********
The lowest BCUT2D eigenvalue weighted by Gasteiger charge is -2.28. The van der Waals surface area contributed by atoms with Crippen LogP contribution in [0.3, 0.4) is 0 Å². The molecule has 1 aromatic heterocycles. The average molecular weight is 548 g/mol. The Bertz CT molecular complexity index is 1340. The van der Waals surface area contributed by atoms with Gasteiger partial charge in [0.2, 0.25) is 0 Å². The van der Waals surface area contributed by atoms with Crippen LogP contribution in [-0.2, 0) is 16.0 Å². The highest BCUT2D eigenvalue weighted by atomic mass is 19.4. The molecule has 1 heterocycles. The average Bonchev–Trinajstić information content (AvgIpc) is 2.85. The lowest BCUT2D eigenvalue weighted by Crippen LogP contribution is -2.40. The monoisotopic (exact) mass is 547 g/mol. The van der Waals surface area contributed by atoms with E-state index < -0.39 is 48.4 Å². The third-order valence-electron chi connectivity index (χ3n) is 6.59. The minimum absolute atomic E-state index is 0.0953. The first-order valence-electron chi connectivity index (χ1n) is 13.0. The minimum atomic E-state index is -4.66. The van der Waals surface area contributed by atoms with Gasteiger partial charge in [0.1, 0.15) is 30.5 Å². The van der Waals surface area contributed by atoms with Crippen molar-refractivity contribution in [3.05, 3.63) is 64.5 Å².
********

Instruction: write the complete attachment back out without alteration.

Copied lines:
The lowest BCUT2D eigenvalue weighted by Gasteiger charge is -2.28. The van der Waals surface area contributed by atoms with Crippen LogP contribution in [0.3, 0.4) is 0 Å². The molecule has 1 aromatic heterocycles. The average molecular weight is 548 g/mol. The Bertz CT molecular complexity index is 1340. The van der Waals surface area contributed by atoms with Gasteiger partial charge in [0.2, 0.25) is 0 Å². The van der Waals surface area contributed by atoms with Crippen LogP contribution in [-0.2, 0) is 16.0 Å². The highest BCUT2D eigenvalue weighted by atomic mass is 19.4. The molecule has 1 heterocycles. The average Bonchev–Trinajstić information content (AvgIpc) is 2.85. The lowest BCUT2D eigenvalue weighted by Crippen LogP contribution is -2.40. The monoisotopic (exact) mass is 547 g/mol. The van der Waals surface area contributed by atoms with E-state index < -0.39 is 48.4 Å². The third-order valence-electron chi connectivity index (χ3n) is 6.59. The minimum absolute atomic E-state index is 0.0953. The first-order valence-electron chi connectivity index (χ1n) is 13.0. The minimum atomic E-state index is -4.66. The van der Waals surface area contributed by atoms with Gasteiger partial charge in [0.1, 0.15) is 30.5 Å². The van der Waals surface area contributed by atoms with Crippen molar-refractivity contribution in [3.05, 3.63) is 64.5 Å².